According to the Economist, the Ukraine war has accelerated the transition to renewable energy, by an unbelievable five to ten years.

But there can never be a beneficial war; a good war is a contradiction in terms. So convincingly has Western media portrayed the Russia-Ukraine War as a dharmayudha ~ a war between good and evil ~ that many traditionally neutral countries have joined the fray; Switzerland has shed its more than two century old neutrality to facilitate arms supply to Ukraine, and Scandinavian countries are lined-up for NATO membership. On the other hand, motivated by a desire to displace US as numero uno in the world order, China is wholeheartedly supporting Russia and according to NATO, is on the verge of supplying arms to Russia. More and more countries are being drawn into the conflict, with only a handful like India remaining steadfastly neutral.

Undoubtedly, the spectre of the entire world divided into two opposing camps, does not augur well for world peace. Peacekeepers are rightfully concerned; since the day Russia invaded Ukraine, on 24 February 2023, the UN and its bodies had voted on 38 resolutions pertaining to the RussiaUkraine war, the last one being a resolution in the General Assembly on 23 February 2023, demanding that Russia “immediately” and “unconditionally” withdraw its troops from Ukraine: 141 countries voted in favour of this resolution, 32 abstained, including China and India, and seven ~ Russia, Belarus, Syria, North Korea, Mali, Nicaragua and Eritrea ~ opposed. The UN could not take any concrete action because Russia twice vetoed resolutions ~ on 25 February 2022 and 30 September 2022 ~ in the UN Security Council. Notably, India abstained on both occasions.

The statement of the Indian envoy to the UN, Ruchira Kamboj on 23 February 2023, beautifully sums up the futility of the myriad UN resolutions: “Has the UN system, and particularly its principal organ, the UN Security Council, based on a 1945-world construct, not been rendered ineffective to address contemporary challenges to global peace and security? Are we anywhere near a possible solution acceptable to both sides? We will always call for dialogue and diplomacy as the only viable way out. While we take note of the stated objective of today’s Resolution, given its inherent limitations in reaching our desired goal of securing lasting peace, we are constrained to abstain.”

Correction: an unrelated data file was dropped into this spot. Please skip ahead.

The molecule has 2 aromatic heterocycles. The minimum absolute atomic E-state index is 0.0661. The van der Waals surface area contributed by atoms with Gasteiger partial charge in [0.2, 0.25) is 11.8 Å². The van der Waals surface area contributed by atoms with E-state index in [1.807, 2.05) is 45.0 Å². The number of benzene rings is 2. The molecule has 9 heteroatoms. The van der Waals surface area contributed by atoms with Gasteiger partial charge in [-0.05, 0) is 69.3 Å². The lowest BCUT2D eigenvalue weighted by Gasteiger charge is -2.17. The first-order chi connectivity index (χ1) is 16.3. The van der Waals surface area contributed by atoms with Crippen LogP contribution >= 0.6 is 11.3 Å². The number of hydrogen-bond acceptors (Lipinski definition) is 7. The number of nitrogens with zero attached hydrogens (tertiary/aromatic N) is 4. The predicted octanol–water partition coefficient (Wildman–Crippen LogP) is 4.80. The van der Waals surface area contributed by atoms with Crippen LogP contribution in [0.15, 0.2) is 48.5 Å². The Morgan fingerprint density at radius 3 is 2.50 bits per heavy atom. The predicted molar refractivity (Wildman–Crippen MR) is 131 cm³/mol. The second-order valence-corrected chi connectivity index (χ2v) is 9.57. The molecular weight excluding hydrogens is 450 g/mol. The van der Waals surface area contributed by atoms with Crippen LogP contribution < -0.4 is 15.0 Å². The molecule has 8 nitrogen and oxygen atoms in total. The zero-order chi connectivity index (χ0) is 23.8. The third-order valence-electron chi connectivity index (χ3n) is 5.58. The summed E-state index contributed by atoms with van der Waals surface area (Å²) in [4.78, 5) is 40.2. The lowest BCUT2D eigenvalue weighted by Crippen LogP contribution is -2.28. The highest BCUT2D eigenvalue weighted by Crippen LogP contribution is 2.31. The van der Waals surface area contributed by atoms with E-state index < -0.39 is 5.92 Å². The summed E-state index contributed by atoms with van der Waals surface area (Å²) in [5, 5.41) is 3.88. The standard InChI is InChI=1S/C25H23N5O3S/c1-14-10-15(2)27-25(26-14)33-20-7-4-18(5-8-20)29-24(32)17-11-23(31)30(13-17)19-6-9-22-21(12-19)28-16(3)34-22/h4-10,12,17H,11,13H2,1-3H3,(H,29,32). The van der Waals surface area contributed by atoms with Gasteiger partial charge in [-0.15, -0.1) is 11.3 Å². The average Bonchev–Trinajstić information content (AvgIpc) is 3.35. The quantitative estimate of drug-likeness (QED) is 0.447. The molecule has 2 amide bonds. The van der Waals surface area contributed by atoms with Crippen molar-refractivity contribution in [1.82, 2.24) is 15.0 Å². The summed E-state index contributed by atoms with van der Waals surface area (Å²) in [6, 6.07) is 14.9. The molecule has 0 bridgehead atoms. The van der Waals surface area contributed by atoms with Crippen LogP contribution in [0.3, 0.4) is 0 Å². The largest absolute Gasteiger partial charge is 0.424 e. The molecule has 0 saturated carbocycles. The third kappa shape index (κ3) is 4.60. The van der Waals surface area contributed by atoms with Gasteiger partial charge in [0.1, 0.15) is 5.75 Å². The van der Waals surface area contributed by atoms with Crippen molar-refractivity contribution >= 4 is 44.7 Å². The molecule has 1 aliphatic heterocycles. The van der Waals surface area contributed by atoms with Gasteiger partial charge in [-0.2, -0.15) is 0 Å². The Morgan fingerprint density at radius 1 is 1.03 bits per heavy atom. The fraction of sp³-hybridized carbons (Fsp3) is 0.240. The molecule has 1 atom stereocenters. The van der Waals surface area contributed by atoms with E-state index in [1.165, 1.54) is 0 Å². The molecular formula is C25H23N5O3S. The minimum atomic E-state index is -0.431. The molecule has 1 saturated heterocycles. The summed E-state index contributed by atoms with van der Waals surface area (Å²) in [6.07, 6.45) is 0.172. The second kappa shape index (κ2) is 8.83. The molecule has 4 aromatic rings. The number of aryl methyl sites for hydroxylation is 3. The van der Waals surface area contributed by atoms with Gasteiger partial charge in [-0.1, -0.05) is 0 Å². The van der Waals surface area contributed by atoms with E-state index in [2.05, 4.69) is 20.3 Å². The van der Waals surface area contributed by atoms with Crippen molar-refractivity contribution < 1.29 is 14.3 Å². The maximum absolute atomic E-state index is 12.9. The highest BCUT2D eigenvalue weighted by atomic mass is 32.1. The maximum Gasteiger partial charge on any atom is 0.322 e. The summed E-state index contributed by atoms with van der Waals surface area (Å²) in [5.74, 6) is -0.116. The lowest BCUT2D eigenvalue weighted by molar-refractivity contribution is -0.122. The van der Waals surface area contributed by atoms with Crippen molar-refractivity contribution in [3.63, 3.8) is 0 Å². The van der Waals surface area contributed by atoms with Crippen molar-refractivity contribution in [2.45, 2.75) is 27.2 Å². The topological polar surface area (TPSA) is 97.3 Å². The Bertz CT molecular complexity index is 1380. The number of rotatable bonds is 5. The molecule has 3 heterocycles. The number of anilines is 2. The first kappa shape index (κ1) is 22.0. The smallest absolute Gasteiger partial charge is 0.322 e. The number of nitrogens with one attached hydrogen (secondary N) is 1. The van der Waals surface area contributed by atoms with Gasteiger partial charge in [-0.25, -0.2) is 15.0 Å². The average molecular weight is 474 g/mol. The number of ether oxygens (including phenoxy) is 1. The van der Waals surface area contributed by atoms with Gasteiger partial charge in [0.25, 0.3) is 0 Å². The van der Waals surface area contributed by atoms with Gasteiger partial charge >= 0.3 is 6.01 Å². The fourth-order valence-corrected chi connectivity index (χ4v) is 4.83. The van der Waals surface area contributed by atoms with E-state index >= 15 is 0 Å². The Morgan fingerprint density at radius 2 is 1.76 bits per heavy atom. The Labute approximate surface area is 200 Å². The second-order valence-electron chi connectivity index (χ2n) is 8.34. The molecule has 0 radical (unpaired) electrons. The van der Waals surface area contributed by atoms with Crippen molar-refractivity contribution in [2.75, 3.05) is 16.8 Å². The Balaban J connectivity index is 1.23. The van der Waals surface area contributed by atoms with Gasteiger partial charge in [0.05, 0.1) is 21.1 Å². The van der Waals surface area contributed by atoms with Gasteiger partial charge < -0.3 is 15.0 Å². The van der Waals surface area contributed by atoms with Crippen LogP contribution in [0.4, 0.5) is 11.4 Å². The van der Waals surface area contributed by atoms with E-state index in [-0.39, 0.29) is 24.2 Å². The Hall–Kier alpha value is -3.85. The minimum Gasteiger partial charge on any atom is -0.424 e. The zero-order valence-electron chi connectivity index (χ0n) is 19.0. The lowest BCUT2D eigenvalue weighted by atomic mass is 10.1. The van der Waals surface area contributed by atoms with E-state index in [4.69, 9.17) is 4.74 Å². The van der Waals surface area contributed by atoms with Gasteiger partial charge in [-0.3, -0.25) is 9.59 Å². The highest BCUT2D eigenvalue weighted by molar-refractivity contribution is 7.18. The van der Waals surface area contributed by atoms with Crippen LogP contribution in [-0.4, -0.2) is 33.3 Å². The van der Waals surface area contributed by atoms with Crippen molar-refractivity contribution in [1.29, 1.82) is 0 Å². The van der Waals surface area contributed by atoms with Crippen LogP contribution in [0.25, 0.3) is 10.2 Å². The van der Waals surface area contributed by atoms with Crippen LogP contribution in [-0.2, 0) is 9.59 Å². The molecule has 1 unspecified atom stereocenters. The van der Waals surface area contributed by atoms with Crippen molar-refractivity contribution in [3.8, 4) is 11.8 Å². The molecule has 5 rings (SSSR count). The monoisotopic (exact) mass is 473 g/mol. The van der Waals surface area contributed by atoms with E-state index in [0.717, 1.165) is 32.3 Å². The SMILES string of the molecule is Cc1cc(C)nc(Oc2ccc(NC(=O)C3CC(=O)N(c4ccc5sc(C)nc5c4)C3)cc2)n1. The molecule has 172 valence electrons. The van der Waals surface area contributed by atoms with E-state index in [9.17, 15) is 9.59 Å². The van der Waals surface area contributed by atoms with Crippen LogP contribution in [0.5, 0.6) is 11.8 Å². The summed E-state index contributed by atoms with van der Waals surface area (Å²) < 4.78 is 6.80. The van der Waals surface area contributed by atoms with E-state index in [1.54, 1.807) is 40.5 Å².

Even while coming together against Russia, NATO members, like France, are asking India to use its good offices to end the war. Such a stand is farcical, NATO is spearheading the Ukrainian war effort; NATO countries are feeding the fire, supplying the latest weapons in their arsenal to Ukraine; the war could end tomorrow should NATO wish so. After repeatedly talking of using nuclear weapons against Ukraine, on 21 February 2023, President Putin announced suspension of the New Strategic Arms Reduction Treaty of 2011, that had placed verifiable limits on intercontinental-range nuclear weapons. This is a dangerous portent; with US President Biden visiting Kyiv and top Chinese diplomat Wang Yi visiting Moscow and promising unstinting support to their proxies, the Russia-Ukraine war looks set to escalate, and God forbid, go nuclear.

But, maddened by their hatred of Putin and Russia, and wishing for a Russian defeat, Western media is deliberately playing down the threat of nuclear war, going to the extent of running headlines like “Putin’s Hollow Nuclear Threat” (US News); such brinkmanship bodes ill for the rest of the world. Russia is no ordinary adversary, it has 890,900 active personnel, 250,000 paramilitary personnel and at least 250,000 reserve personnel. Additionally, Russia has the world’s largest stockpile of nuclear weapons.

Probably, all parties to the conflict have forgotten Mikhail Gorbachev and Ronald Reagan’s joint declaration: “A nuclear war cannot be won and must never be fought.” Significantly, this declaration was re-affirmed by Russian President Vladimir Putin, US President Biden and the leaders of China, France and UK in January 2022.

The world waits with bated breath while superpowers decide its fate, because a nuclear war anywhere, can wipe out the entire human race. As Noam Chomsky had said: “There are two problems for our species’ survival ~ nuclear war and environmental catastrophe ~ and we’re hurtling towards them. Knowingly.”
(The writer is a retired principal chief Commissioner of Income Tax)